Last month, Tania Cavaiuolo of See Marketing & Communications provided insight into two pricing-related challenges commonly experienced by business owners.
This month she takes a look at putting your prices up, and how to move away from charging an hourly rate. Two more very common scenarios!
Q: If I put my prices up to what I think our product is worth, will I lose sales due to assumptions from my market?
A: This is such a good question. The answer is that there is always a tipping point, the question is how do figure it out?
In marketing, we talk about price elasticity. It refers to the extent to which you can stretch (increase) the price before you see a drop in sale. Factors that affect this include whether your product or service is considered essential or discretionary (doctor versus artisan cookies or cosmetics), the value (massage versus new website), availability and appeal of ‘good enough alternates’, perceptions of how much it ‘should’ cost, and your brand strength.
Small businesses lack the sales volume to properly test how sensitive the market might be to price increases. Plus, often a small drop in sales could be significant from an income viewpoint. But here is a simple way you can get an idea of how increasing your prices might affect you.
Pick a product or service and decide on two possible higher price points you could potentially sell it for. Identify a group of people you can test it with, and ask them how likely they are to buy the product at each of those price points. In this way, you can build an understanding of the thoughts they had when evaluating the options. You can do something similar for new products, but rather than giving a price, ask them how much they would pay.
Focus groups are great for research of this kind and I run these for clients across the marketing mix, which can include pricing. But you can do this yourself as simply as putting up a quick Q&A for family and friends on Facebook, or asking your business support network.
If you decide to do this, keep it really simple with minimal and descriptions. You want to make the ‘exposure’ to ‘decision-making’ path as short as possible to mimic real life, particularly if you’re selling a product.
Q: I want to move away from the pricing per hour model but when it comes to fixing a website, I really don't know how long it's going to take me.
A: There’s no getting around it – hourly rates for ‘how long is a piece of string’ needs is tricky.
I recently upgraded the memory on my laptop because I try not to unnecessarily contribute to landfill and my laptop was good apart from running a little slow. What they estimated to be a $500 job turned into $1900. Ouch! And was the first time I’d used them. Obviously, I could have bought a new laptop for that. Despite the fact they were very good at communicating with me along the way, and that I know anything IT can suck you into a vortex of chaos, it stung.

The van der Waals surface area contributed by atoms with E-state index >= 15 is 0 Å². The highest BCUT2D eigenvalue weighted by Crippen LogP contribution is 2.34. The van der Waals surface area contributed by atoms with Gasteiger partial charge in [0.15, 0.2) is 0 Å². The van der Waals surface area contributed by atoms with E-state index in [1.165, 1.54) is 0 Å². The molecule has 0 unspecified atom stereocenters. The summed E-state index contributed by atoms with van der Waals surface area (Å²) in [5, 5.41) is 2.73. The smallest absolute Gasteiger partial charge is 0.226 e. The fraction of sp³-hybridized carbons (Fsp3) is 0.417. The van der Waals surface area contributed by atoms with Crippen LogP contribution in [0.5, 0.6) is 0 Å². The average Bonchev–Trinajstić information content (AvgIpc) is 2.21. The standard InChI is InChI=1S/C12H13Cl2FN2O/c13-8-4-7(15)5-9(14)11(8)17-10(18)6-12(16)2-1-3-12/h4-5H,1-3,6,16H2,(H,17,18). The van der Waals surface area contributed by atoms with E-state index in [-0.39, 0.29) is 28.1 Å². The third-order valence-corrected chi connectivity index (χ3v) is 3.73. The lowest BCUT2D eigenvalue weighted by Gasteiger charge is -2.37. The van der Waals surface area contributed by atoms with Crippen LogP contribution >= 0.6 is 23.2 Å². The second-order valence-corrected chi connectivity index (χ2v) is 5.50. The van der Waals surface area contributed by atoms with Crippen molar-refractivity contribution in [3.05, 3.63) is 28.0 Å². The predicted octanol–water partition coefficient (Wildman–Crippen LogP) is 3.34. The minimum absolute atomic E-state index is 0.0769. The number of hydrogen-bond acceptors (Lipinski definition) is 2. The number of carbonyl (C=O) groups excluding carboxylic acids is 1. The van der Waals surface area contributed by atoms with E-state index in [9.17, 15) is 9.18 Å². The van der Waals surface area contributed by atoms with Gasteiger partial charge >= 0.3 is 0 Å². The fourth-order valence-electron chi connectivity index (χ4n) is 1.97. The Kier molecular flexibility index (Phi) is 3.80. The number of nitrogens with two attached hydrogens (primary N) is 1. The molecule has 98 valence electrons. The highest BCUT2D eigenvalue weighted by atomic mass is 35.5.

I think trying to determine a package for a service such as fixing a website can only be case by case and I wouldn’t sit this within a retainer type arrangement unless the value of that retainer is high.
One option could be to introduce a diagnostic service, allowing you to narrow down the issue so you can provide an estimate for the time required to fix it. It’s a model we’re familiar with when servicing our cars. We book a service (standard service, diagnostic) and they call us with anything to flag maintenance that’s out of the ordinary (estimate for fixing diagnosed problems).
There’s something else that I think is really important. And that is being watchful of ‘learning time’. If in providing the service we need to research to solve a problem or provide an advice, and it something a client might reasonably expect us to know or know how to do, that’s learning. Personally, I always write this time off as I don’t expect clients to pay for this and usually, I can apply this to future work.
Back to my IT experience. I will probably use them again because they are nice people, attempted to communicate and it was probably just bad luck. That said, I do suspect a degree of learning time. I’m therefore a bit wary, and feel in no hurry to invest in future IT upgrades possibly to my detriment.
Tania’s final tip on pricing:
Central to pricing is remembering that ‘price’ is intrinsically linked to the subjective construct of ‘value’. Shifts in societal norms, personal priorities and experiences across our lifetimes all affect how we individually perceive value. And of course, in tough times, we value things differently. We only need to look to the COVID toilet paper hoarding phenomena to see evidence of that.
Tania Cavaiuolo is a Certified Practising Marketer and communications practitioner, who has led digital transformation and national campaigns including the most successful World’s Greatest Shave in its twenty-something-year history.
Tania founded See Marketing & Communications in 2016 to help organisations to be seen more clearly through strategic advice and tactical support.
She’s since advanced the interests of organisations including Carbon Neutral Adelaide, CSIRO, COTA Insurance, Department of Premier & Cabinet, Cancer Council Animal Welfare League and Bordeaux-based global network, Great Wine Capitals.
Approachable and insightful, Tania helps to clarify her client’s thinking so they can stride confidently forward and clients love her ability to communicate their value to the world in ways they love.
Tania enjoys her role as mentor within the UniSA Business School and she supports the empowerment of vulnerable women as a member of the Women's Legal Service SA Board.